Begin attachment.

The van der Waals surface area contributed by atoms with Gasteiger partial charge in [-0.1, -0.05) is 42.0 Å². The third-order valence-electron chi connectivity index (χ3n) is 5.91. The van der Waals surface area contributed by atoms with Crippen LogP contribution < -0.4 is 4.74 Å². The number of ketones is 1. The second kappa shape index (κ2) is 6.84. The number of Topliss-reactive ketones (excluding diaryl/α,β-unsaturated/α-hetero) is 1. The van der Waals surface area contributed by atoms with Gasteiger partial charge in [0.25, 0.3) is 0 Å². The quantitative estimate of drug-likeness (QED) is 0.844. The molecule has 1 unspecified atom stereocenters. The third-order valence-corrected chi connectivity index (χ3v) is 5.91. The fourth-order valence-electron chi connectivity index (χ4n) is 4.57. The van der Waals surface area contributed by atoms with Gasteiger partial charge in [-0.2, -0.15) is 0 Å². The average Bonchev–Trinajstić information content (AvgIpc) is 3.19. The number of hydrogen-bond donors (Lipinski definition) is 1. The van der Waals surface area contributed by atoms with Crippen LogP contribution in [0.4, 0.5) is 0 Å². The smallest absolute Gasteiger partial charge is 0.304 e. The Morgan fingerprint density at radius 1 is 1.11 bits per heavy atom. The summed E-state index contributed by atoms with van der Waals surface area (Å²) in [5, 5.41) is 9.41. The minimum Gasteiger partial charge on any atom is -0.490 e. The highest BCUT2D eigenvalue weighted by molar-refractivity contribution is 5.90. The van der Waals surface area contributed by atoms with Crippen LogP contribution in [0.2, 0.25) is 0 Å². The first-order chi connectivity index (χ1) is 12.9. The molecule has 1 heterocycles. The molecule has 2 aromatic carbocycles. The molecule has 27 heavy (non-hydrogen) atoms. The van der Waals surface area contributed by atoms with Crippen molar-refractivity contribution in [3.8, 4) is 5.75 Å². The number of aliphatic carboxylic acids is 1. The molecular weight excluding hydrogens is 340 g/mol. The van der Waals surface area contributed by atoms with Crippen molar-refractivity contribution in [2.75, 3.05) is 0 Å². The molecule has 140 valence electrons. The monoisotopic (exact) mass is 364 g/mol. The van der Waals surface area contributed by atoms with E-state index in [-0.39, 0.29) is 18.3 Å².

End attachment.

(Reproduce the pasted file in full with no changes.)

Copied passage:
The van der Waals surface area contributed by atoms with Gasteiger partial charge in [-0.1, -0.05) is 42.0 Å². The third-order valence-electron chi connectivity index (χ3n) is 5.91. The van der Waals surface area contributed by atoms with Crippen LogP contribution < -0.4 is 4.74 Å². The number of ketones is 1. The second kappa shape index (κ2) is 6.84. The number of Topliss-reactive ketones (excluding diaryl/α,β-unsaturated/α-hetero) is 1. The van der Waals surface area contributed by atoms with Gasteiger partial charge in [0.25, 0.3) is 0 Å². The quantitative estimate of drug-likeness (QED) is 0.844. The molecule has 1 unspecified atom stereocenters. The third-order valence-corrected chi connectivity index (χ3v) is 5.91. The fourth-order valence-electron chi connectivity index (χ4n) is 4.57. The van der Waals surface area contributed by atoms with Gasteiger partial charge in [-0.2, -0.15) is 0 Å². The average Bonchev–Trinajstić information content (AvgIpc) is 3.19. The number of hydrogen-bond donors (Lipinski definition) is 1. The van der Waals surface area contributed by atoms with Crippen LogP contribution in [0.4, 0.5) is 0 Å². The smallest absolute Gasteiger partial charge is 0.304 e. The Morgan fingerprint density at radius 1 is 1.11 bits per heavy atom. The summed E-state index contributed by atoms with van der Waals surface area (Å²) in [5, 5.41) is 9.41. The minimum Gasteiger partial charge on any atom is -0.490 e. The highest BCUT2D eigenvalue weighted by molar-refractivity contribution is 5.90. The van der Waals surface area contributed by atoms with Crippen LogP contribution in [0.2, 0.25) is 0 Å². The first-order chi connectivity index (χ1) is 12.9. The molecule has 1 heterocycles. The molecule has 2 aromatic carbocycles. The molecule has 27 heavy (non-hydrogen) atoms. The van der Waals surface area contributed by atoms with Crippen molar-refractivity contribution in [3.8, 4) is 5.75 Å². The number of aliphatic carboxylic acids is 1. The molecular weight excluding hydrogens is 340 g/mol. The van der Waals surface area contributed by atoms with Crippen molar-refractivity contribution in [2.75, 3.05) is 0 Å². The molecule has 140 valence electrons. The monoisotopic (exact) mass is 364 g/mol. The van der Waals surface area contributed by atoms with E-state index in [-0.39, 0.29) is 18.3 Å².